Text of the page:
Gut Defense Mechanisms

by Dr. Susan Hore, DVM December 08, 2016

The gut lining is one of the most important defences in the body.  When the gut wall is healthy, it works efficiently to take up important nutrients from the diet into the body.  But at the same time, it also acts a barrier, keeping harmful things from entering into the body, such as pathogens, toxins, and other antigens (substances that the immune system recognizes as foreign and reacts to).

The healthy gut wall has several layers of defence.  There is a layer of mucus that can trap harmful bacteria preventing access to deeper structures.  A healthy population of bacteria normally residing in the gut competes with potential harmful bacteria and can prevent them from growing out of control.  The cells that line the gut have tight junctions between them, forming a mechanical barrier.  And the gut-associated lymphoid tissue (GALT) is part of the immune system and acts like security guards to help protect against foreign invaders that do try to enter the body.

There are many ways that the gut can become damaged.  These threats include drugs (such as antibiotics, steroids, anti-inflammatories), poor diet, stress, toxins, and viruses.  They can lower the defense mechanisms and increase the risk of foreign substances entering the body.  But how do these threats actually damage the gut barrier?  Possible mechanisms include:  decreased blood supply to the gut and lowered mucus production; destruction of healthy bacteria residing in the gut, altering the environment; or widening of the tight-junctions between the cells lining the gut, making it easier for things to pass through.  When this happens, the gut becomes more permeable to the material it normally contains (sometimes described as a “leaky gut”).  This has been associated with several diseases in people, including inflammatory bowel disease, some types of arthritis and allergic disease.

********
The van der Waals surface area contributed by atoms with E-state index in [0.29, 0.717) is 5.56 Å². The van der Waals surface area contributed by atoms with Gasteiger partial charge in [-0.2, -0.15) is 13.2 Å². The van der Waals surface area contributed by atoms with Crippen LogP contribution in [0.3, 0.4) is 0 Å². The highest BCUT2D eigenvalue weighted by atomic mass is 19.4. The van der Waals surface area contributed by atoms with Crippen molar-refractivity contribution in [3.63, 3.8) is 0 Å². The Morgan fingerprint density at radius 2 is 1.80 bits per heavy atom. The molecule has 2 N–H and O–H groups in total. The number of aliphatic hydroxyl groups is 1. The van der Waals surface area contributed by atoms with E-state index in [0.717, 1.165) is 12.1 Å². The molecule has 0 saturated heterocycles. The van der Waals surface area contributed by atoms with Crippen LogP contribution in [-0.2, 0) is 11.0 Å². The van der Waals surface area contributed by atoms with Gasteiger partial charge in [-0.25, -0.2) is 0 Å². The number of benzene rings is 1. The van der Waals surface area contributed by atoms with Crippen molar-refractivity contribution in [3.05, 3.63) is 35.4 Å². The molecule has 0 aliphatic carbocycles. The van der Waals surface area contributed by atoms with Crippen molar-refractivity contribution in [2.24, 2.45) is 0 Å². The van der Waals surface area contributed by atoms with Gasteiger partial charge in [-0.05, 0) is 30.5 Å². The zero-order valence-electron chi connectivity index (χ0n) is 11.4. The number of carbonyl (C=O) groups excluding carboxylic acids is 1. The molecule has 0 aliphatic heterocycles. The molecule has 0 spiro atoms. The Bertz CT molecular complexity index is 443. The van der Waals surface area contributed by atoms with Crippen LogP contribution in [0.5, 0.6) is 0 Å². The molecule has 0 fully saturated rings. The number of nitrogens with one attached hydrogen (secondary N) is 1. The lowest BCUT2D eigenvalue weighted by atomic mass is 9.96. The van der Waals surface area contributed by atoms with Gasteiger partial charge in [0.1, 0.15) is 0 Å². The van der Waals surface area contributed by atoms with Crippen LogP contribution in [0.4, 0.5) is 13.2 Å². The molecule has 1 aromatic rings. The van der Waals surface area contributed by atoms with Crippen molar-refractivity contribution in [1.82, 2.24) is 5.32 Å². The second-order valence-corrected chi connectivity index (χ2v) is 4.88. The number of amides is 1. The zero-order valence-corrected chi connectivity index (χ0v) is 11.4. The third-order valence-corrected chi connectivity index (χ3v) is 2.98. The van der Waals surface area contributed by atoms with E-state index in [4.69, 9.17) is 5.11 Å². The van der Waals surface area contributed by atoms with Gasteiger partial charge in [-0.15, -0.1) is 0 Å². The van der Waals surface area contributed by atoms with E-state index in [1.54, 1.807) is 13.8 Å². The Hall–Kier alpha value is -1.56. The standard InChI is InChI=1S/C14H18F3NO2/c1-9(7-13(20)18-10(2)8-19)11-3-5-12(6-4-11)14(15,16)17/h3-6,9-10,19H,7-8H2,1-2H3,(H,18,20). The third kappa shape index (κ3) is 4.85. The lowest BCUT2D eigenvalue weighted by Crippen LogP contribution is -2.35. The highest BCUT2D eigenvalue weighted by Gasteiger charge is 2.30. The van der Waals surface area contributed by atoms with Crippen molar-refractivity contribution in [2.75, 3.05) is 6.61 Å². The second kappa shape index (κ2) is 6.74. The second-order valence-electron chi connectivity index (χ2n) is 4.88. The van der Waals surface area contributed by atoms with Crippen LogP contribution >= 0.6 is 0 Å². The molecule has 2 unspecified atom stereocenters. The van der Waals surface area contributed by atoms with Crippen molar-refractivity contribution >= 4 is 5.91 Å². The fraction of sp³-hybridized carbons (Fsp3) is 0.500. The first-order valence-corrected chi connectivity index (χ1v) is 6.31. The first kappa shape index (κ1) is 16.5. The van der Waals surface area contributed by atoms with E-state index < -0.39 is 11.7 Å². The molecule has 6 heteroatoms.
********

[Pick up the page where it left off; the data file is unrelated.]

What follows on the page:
So it makes a lot of sense to make gut health a top priority.  This can be done in a number of ways.  Feeding a high-quality diet including prebiotics will help nourish the microbiome.  Avoiding unnecessary antibiotics and drugs when possible, and then using a combination of prebiotics and probiotics when drugs are required will also help.  Consider your dog’s environment, too - avoid undue stress, provide lots of opportunities for fresh air and exercise, and limit the exposure to toxins in their food and home.

Dr. Susan Hore, DVM
Dr. Susan Hore, DVM